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Correctional Services Minister Ronald Lamola says inmates must be equipped with skills that will make them employable and enable them to create opportunities for themselves and their respective communities.

“No correctional centre should ever breed hardened criminals who, upon their release, terrorise communities with their newly acquired sophisticated and most brutal acts of criminality.

“Our centres should not be breeding grounds for criminals but rehabilitated inmates who can be boilermakers, plumbers, carpenters and farmers,” Lamola said.

Announcing the inmates 2020 Matric results on Thursday, Lamola said education is an effective rehabilitation tool.

The Minister said the department has created a conducive environment for learning in all correctional centres.

“Education is a fundamental pillar of our correctional system. In our centres, education must always be structured and used to equip inmates to build social capital so as to improve their well-being whilst incarcerated, and post-incarceration in order to realise a second chance in life,” Lamola said.

The Minister said they have accepted that COVID-19 has changed the way of life and introduced a new normal in daily routines, and that his department has adapted to the new normal.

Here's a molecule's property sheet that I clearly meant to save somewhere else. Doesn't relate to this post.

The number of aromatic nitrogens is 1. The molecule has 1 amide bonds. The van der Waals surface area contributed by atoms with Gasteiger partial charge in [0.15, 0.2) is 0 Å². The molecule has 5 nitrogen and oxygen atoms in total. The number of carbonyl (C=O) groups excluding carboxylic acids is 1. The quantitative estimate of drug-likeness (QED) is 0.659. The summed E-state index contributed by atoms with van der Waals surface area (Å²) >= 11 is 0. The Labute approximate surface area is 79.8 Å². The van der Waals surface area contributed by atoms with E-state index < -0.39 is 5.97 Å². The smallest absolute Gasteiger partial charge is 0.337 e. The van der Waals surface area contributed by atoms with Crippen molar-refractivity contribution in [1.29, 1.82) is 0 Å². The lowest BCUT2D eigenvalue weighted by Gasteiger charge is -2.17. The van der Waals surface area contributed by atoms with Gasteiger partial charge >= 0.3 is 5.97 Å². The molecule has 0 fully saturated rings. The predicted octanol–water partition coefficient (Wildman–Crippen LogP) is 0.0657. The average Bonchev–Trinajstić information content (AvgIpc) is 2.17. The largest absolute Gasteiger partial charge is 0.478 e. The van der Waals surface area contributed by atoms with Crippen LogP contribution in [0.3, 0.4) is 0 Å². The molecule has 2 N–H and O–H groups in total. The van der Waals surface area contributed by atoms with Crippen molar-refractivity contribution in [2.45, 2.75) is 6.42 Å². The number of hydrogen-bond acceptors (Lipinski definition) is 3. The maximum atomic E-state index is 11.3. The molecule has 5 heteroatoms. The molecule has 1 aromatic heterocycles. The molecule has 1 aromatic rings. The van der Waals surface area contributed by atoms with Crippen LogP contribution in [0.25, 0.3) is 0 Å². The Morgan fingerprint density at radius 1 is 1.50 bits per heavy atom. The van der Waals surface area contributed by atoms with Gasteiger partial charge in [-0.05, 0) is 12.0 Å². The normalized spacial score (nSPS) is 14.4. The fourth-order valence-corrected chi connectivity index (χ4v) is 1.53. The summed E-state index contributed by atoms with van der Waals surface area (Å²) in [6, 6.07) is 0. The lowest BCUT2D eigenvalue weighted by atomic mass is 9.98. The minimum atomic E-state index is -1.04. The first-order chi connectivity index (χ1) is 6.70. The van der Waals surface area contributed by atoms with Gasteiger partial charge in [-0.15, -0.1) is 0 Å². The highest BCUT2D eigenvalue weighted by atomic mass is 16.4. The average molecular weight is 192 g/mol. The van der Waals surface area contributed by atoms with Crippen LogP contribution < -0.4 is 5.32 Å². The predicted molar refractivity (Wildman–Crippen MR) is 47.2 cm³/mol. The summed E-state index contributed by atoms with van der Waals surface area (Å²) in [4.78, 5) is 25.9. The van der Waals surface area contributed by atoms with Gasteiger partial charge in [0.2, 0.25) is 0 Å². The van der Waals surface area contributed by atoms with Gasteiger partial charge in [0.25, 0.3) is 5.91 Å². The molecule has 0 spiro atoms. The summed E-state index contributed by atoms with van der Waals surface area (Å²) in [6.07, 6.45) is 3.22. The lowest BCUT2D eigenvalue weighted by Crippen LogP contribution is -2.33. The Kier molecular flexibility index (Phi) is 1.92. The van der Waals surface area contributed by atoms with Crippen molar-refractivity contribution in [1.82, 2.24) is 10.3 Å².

“One of the approaches we implemented and intensified was access to online tutoring and learning by inmates. Most of the inmates responded positively to this approach.

“They confronted significant challenges and COVID-19 could not hinder their desire to do well in their studies.

“The education of inmates was also affected and faced various challenges when our country was placed under lockdown in March 2020. This disrupted our educational programmes,” Lamola said.

In preparation for the 2020 school year, the department ensured that each correctional centre school drew up a curriculum recovery plan to make up for the lost time.

“This also meant that inmates needed to complete the majority of related activities in their cells. What also assisted us were the educational programmes that the Department of Basic Education broadcasted on television and radio stations, which inmates had access to.

“As DCS, we are gearing our systems towards online education offerings as classroom teaching and learning continue to experience disruptions due to the COVID-19 pandemic.

“Relevant equipment and other tools are being procured in order for inmates to be able to access online digital content. These resources will be used by offenders to access curriculum content, as well as to view lessons on relevant platforms,” Lamola said.


For two years in succession, Correctional Services has registered 160 students.

For the past five years, the inmate matric pass rate has been as follows:

In 2015 – 72.9% pass rate; 2016 – 72.1%; 2017 – 76.7%; 2018 – 77.3% and in 2019 – 82.6%.

For the 2020 academic year, full-time learners achieved a pass rate of 86.3%.

When inclusive of part-time learners, the pass rate at correctional centre schools is 81.3%.

The best performing learner is Lwazi Chamane from Usethubeni Youth under the Durban Management Area in Kwa-Zulu Natal, with an average of 80.6% and four distinctions in IsiZulu, Life Orientation, History and Tourism.

USethubeni registered 19 inmates and all 19 achieved Bachelor passes.


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